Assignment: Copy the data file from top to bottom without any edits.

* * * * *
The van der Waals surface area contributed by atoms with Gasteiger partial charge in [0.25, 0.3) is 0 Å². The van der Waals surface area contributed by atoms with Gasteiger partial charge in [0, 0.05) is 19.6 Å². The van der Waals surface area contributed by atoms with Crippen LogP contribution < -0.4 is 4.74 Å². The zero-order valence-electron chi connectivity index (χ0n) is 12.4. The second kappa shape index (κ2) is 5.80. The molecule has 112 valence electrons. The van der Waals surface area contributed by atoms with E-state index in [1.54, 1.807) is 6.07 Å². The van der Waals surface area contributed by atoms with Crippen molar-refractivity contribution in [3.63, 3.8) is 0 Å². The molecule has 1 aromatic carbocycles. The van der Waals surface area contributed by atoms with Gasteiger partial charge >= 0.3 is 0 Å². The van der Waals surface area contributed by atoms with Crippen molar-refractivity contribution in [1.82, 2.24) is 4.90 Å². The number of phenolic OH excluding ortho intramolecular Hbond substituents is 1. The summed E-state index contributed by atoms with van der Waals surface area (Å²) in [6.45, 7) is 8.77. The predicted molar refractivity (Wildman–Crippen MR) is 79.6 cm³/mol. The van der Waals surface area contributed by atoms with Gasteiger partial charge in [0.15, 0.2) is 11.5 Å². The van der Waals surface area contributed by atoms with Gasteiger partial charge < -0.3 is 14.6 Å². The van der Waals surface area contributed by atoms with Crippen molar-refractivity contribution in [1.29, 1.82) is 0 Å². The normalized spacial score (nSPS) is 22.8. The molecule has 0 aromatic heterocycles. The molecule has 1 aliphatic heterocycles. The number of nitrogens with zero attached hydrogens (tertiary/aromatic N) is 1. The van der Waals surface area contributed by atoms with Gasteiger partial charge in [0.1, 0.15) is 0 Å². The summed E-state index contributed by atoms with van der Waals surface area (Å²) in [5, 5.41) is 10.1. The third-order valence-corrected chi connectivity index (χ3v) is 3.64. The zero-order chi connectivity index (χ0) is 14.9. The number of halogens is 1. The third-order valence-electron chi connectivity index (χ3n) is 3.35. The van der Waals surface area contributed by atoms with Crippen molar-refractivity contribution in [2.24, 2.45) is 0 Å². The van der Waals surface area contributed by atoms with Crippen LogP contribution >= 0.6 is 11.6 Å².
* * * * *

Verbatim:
The van der Waals surface area contributed by atoms with Gasteiger partial charge in [0.25, 0.3) is 0 Å². The van der Waals surface area contributed by atoms with Gasteiger partial charge in [0, 0.05) is 19.6 Å². The van der Waals surface area contributed by atoms with Crippen LogP contribution < -0.4 is 4.74 Å². The zero-order valence-electron chi connectivity index (χ0n) is 12.4. The second kappa shape index (κ2) is 5.80. The molecule has 112 valence electrons. The van der Waals surface area contributed by atoms with E-state index in [1.54, 1.807) is 6.07 Å². The van der Waals surface area contributed by atoms with Crippen molar-refractivity contribution in [3.63, 3.8) is 0 Å². The molecule has 1 aromatic carbocycles. The van der Waals surface area contributed by atoms with Gasteiger partial charge >= 0.3 is 0 Å². The van der Waals surface area contributed by atoms with Crippen molar-refractivity contribution in [1.82, 2.24) is 4.90 Å². The number of phenolic OH excluding ortho intramolecular Hbond substituents is 1. The summed E-state index contributed by atoms with van der Waals surface area (Å²) in [6.45, 7) is 8.77. The predicted molar refractivity (Wildman–Crippen MR) is 79.6 cm³/mol. The van der Waals surface area contributed by atoms with Gasteiger partial charge in [0.15, 0.2) is 11.5 Å². The van der Waals surface area contributed by atoms with Gasteiger partial charge < -0.3 is 14.6 Å². The van der Waals surface area contributed by atoms with Crippen molar-refractivity contribution in [1.29, 1.82) is 0 Å². The normalized spacial score (nSPS) is 22.8. The molecule has 0 aromatic heterocycles. The molecule has 1 aliphatic heterocycles. The number of nitrogens with zero attached hydrogens (tertiary/aromatic N) is 1. The van der Waals surface area contributed by atoms with Gasteiger partial charge in [0.1, 0.15) is 0 Å². The summed E-state index contributed by atoms with van der Waals surface area (Å²) in [5, 5.41) is 10.1. The third-order valence-corrected chi connectivity index (χ3v) is 3.64. The zero-order chi connectivity index (χ0) is 14.9. The number of halogens is 1. The third-order valence-electron chi connectivity index (χ3n) is 3.35. The van der Waals surface area contributed by atoms with Crippen molar-refractivity contribution in [2.24, 2.45) is 0 Å². The van der Waals surface area contributed by atoms with Crippen LogP contribution >= 0.6 is 11.6 Å².